Wednesday, August 1, 2018

Reinstating Social Security Benefits After Incarceration

SSI
People who are required to serve a month or more in jail or prison may find it upsetting to learn that they will no longer receive Supplemental Security Income or Social Security Disability Insurance benefits. The Social Security Administration states:

We cannot pay benefits to someone who, by court order, is confined in an institution at public expense in connection with a criminal case.

When individuals are wards of the state, it is difficult to make the argument that they are still eligible for SSA support. Those subject to incarceration have everything—medical, food, and shelter—taken care of already. While a loss of benefits isn’t a welcome reality for those serving time, the good news is that in most cases payments will begin again upon release provided however that the length of stay is less than 12-months.

It stands to reason that people receiving disability checks before jail will often require the same assistance after serving time. With that in mind, the administration provides several resources online to help steer such individuals in the right direction after release.


Reinstating Social Security Benefits


The SSA points out people who serve more than a year in a public institution must file a new application and be reapproved for SSI or SSDI. There are mechanisms in place to prepare people for release regarding reinstating benefits. Many prisons have a prerelease agreement with the Social Security Administration, allowing inmates to get the ball rolling 90 days before the scheduled release date. If everything goes ideally, upon release benefits will recommence. If you would like more information on statewide prerelease agreements, please click here.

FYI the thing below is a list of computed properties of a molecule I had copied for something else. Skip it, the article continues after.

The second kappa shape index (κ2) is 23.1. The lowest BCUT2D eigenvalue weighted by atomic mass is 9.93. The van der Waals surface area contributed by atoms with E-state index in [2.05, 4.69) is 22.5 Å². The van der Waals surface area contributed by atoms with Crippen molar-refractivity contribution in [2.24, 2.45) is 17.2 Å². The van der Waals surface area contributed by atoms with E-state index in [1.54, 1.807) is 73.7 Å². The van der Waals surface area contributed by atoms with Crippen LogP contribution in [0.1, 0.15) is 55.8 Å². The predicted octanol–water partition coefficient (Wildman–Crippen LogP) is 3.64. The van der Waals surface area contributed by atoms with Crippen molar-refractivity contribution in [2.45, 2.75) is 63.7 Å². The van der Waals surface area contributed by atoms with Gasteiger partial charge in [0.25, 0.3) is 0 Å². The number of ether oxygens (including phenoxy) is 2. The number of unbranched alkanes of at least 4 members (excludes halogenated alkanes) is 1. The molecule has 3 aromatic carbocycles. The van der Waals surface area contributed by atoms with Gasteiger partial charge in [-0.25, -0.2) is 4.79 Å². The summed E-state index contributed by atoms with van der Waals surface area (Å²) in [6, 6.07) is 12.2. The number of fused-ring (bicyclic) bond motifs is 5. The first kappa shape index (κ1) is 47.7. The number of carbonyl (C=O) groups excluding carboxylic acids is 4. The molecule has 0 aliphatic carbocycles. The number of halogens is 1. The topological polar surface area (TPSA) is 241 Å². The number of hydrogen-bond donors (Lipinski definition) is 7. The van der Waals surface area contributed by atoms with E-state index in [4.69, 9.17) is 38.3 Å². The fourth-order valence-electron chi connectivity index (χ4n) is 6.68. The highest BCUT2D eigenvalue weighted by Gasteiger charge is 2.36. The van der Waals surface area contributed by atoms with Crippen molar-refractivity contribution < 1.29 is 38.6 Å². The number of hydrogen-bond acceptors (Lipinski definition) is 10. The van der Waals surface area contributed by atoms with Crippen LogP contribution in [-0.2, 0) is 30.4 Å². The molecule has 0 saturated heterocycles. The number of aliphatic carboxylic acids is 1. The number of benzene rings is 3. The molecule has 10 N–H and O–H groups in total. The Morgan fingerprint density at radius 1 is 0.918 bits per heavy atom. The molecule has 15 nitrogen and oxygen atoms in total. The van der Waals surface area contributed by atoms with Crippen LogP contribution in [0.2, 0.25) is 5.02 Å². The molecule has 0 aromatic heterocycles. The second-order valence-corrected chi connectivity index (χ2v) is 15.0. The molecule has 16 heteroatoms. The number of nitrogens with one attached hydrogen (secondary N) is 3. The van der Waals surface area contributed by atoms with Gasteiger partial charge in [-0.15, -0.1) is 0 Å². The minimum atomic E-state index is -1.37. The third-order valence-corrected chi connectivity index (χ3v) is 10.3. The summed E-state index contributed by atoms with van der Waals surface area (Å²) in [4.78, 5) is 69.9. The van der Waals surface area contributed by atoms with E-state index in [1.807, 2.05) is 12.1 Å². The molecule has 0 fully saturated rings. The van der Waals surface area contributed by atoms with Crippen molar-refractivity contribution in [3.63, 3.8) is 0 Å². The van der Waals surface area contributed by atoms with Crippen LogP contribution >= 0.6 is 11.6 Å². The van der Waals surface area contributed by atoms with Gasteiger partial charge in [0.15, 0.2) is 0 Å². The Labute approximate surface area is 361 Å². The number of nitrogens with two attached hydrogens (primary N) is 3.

People who are not serving a sentence in non-prerelease agreement facility should call 1-800-772-1213 Monday through Friday, 7 a.m. to 7 p.m. to schedule an appointment to apply for benefits.

It is worth noting that some inmates are required to enter sober living homes or halfway houses upon release, which are often under the control of the Department of Corrections. As a result, residents of such programs are not eligible for benefits; because, they are still under the supervision and custody of the state.

The amount of time it takes to restore benefits varies from case to case, here are three things people should know:
  • If Social Security benefits were only suspended, benefits could begin anew with minimal delay.
  • If benefits were terminated, benefits could take a few months to resume; hence the need for preapproval agreements that mitigate the risk of coverage lapses.
  • If SSI benefits were terminated, a new application and disability determination are required, and a decision could take from three to five months.


SSI and SSDI Benefits Assistance


Applying for benefits under any circumstances can lead to complications, reinstating SSI and SSDI isn’t any different. If you are struggling to reacquire support from Social Security, The Driscoll Law Corporation could be of assistance. Please contact us at your earliest convenience to learn more.

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